These are some of the sunsets we’ve enjoyed over the past few weeks. They rival some of the best AZ sunsets we’ve seen. All followed periods of rain, so there wasn’t much dust in the air, and clean air tends to produce more golden sunsets. The small amount of red you see is mainly the result of Rayleigh scattering.
In both photos the Sun is recently set behind the Hieroglyphic Mountains, 10 miles to the west. The view is from my south deck. The array of colors is beautiful, but the intensity of the golden hues is most striking. To get that gold color you need to be in a sunset “sweet spot” relative to the Sun. The gold color never lasts very long — maybe 20 to 30 minutes tops.
Rayleigh scattering increases with distance from the sunset point. That’s why the clouds turn reddish at greater distances, and why all sunsets end with red colors. The gold comes from a narrow overlap in the solar spectrum between red and green (which when mixed, paradoxically produce yellow). The RGB values for “gold” are 255, 215, 0 and that combination looks like this:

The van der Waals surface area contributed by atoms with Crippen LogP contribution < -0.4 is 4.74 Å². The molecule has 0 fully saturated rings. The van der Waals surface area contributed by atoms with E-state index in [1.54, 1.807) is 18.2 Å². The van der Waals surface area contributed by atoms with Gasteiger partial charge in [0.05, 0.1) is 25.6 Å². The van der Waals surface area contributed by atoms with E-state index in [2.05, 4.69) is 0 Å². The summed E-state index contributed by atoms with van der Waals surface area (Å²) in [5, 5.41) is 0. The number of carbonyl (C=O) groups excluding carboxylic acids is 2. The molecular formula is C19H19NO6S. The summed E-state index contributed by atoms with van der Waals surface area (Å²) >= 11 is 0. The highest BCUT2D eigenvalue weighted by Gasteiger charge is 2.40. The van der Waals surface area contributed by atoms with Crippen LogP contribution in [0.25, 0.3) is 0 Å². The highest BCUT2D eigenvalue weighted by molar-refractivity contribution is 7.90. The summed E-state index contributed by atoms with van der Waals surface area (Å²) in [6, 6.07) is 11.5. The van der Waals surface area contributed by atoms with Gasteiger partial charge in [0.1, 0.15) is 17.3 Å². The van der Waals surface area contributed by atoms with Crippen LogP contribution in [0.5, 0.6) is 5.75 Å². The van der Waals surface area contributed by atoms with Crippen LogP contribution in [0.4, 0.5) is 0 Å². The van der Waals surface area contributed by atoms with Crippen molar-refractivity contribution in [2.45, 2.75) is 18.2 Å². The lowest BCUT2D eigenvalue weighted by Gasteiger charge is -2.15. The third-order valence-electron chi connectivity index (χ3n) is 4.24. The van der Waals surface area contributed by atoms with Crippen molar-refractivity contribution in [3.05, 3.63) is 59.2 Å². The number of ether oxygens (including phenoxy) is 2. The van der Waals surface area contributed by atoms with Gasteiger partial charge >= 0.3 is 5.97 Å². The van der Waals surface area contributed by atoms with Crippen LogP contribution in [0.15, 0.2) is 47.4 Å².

At least that’s what the “official” RGB gold looks like, but during that narrow sunset window it starts out brighter (like the last photo) and becomes duller (like the first photo) over time. As the Sun sinks farther below the horizon, Rayleigh scattering subtracts more of the shorter wavelengths until finally only red is left (like the second photo).
Sunsets are dynamic events, and if you only wander outside for a quick glimpse you’ll miss a lot. Set up a comfy chair and spend some time watching a sunset unfold. Sunset time and direction for your locale can be found at:
Next Week in Sky Lights ⇒ Hoar Frost